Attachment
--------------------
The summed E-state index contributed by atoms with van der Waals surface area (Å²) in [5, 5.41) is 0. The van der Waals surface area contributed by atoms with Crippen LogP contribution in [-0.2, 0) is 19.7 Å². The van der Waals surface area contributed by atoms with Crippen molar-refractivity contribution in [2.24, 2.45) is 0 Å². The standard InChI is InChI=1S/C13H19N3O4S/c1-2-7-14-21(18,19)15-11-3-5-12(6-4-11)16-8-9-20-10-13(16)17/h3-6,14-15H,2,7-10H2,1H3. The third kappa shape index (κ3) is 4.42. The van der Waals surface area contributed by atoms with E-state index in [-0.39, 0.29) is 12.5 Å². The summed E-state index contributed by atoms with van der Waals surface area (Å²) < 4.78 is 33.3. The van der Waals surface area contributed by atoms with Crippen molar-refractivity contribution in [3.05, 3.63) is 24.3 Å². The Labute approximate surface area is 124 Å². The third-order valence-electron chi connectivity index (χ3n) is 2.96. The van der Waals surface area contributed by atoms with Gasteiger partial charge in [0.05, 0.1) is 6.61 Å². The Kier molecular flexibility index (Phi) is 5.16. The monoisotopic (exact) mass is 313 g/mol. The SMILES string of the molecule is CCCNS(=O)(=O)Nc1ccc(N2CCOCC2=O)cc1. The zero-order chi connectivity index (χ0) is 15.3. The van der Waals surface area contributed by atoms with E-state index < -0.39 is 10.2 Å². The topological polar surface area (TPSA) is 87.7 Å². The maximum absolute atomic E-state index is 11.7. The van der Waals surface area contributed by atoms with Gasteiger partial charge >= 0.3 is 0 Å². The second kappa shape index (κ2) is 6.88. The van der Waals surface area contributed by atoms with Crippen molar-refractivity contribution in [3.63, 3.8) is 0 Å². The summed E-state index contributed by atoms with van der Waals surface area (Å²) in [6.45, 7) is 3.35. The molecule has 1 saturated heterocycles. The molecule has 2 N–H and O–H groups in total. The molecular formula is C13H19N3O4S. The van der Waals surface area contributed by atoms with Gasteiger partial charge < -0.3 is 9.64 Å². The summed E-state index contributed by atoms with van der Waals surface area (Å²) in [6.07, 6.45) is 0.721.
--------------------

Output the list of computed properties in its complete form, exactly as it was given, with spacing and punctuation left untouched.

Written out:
The summed E-state index contributed by atoms with van der Waals surface area (Å²) in [5, 5.41) is 0. The van der Waals surface area contributed by atoms with Crippen LogP contribution in [-0.2, 0) is 19.7 Å². The van der Waals surface area contributed by atoms with Crippen molar-refractivity contribution in [2.24, 2.45) is 0 Å². The standard InChI is InChI=1S/C13H19N3O4S/c1-2-7-14-21(18,19)15-11-3-5-12(6-4-11)16-8-9-20-10-13(16)17/h3-6,14-15H,2,7-10H2,1H3. The third kappa shape index (κ3) is 4.42. The van der Waals surface area contributed by atoms with E-state index in [-0.39, 0.29) is 12.5 Å². The summed E-state index contributed by atoms with van der Waals surface area (Å²) < 4.78 is 33.3. The van der Waals surface area contributed by atoms with Crippen molar-refractivity contribution in [3.05, 3.63) is 24.3 Å². The Labute approximate surface area is 124 Å². The third-order valence-electron chi connectivity index (χ3n) is 2.96. The van der Waals surface area contributed by atoms with Gasteiger partial charge in [0.05, 0.1) is 6.61 Å². The Kier molecular flexibility index (Phi) is 5.16. The monoisotopic (exact) mass is 313 g/mol. The SMILES string of the molecule is CCCNS(=O)(=O)Nc1ccc(N2CCOCC2=O)cc1. The zero-order chi connectivity index (χ0) is 15.3. The van der Waals surface area contributed by atoms with E-state index < -0.39 is 10.2 Å². The topological polar surface area (TPSA) is 87.7 Å². The maximum absolute atomic E-state index is 11.7. The van der Waals surface area contributed by atoms with Gasteiger partial charge >= 0.3 is 0 Å². The second kappa shape index (κ2) is 6.88. The van der Waals surface area contributed by atoms with Crippen molar-refractivity contribution in [3.63, 3.8) is 0 Å². The summed E-state index contributed by atoms with van der Waals surface area (Å²) in [6.45, 7) is 3.35. The molecule has 1 saturated heterocycles. The molecule has 2 N–H and O–H groups in total. The molecular formula is C13H19N3O4S. The van der Waals surface area contributed by atoms with Gasteiger partial charge < -0.3 is 9.64 Å². The summed E-state index contributed by atoms with van der Waals surface area (Å²) in [6.07, 6.45) is 0.721.